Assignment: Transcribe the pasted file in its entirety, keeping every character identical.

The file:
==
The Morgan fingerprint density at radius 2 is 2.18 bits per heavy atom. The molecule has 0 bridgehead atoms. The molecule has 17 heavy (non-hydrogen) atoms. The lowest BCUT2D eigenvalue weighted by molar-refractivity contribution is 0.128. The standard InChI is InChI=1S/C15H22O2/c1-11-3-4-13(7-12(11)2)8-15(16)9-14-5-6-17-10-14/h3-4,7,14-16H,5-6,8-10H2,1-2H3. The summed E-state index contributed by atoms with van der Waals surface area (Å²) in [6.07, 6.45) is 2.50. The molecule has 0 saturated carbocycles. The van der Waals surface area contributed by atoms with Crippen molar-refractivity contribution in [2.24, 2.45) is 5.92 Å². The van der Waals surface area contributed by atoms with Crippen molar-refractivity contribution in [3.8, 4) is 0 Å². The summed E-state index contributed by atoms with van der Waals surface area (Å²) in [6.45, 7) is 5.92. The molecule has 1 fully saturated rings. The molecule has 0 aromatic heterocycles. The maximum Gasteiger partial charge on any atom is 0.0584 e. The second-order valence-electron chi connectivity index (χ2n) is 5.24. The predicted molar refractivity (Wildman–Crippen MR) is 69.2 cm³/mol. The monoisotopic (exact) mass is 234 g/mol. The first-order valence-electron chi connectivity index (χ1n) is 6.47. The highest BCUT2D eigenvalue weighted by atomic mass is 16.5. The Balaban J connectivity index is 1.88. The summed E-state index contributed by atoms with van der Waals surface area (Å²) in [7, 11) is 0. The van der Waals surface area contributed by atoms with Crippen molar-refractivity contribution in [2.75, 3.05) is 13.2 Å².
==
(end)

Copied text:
The Morgan fingerprint density at radius 2 is 2.18 bits per heavy atom. The molecule has 0 bridgehead atoms. The molecule has 17 heavy (non-hydrogen) atoms. The lowest BCUT2D eigenvalue weighted by molar-refractivity contribution is 0.128. The standard InChI is InChI=1S/C15H22O2/c1-11-3-4-13(7-12(11)2)8-15(16)9-14-5-6-17-10-14/h3-4,7,14-16H,5-6,8-10H2,1-2H3. The summed E-state index contributed by atoms with van der Waals surface area (Å²) in [6.07, 6.45) is 2.50. The molecule has 0 saturated carbocycles. The van der Waals surface area contributed by atoms with Crippen molar-refractivity contribution in [2.24, 2.45) is 5.92 Å². The van der Waals surface area contributed by atoms with Crippen molar-refractivity contribution in [3.8, 4) is 0 Å². The summed E-state index contributed by atoms with van der Waals surface area (Å²) in [6.45, 7) is 5.92. The molecule has 1 fully saturated rings. The molecule has 0 aromatic heterocycles. The maximum Gasteiger partial charge on any atom is 0.0584 e. The second-order valence-electron chi connectivity index (χ2n) is 5.24. The predicted molar refractivity (Wildman–Crippen MR) is 69.2 cm³/mol. The monoisotopic (exact) mass is 234 g/mol. The first-order valence-electron chi connectivity index (χ1n) is 6.47. The highest BCUT2D eigenvalue weighted by atomic mass is 16.5. The Balaban J connectivity index is 1.88. The summed E-state index contributed by atoms with van der Waals surface area (Å²) in [7, 11) is 0. The van der Waals surface area contributed by atoms with Crippen molar-refractivity contribution in [2.75, 3.05) is 13.2 Å².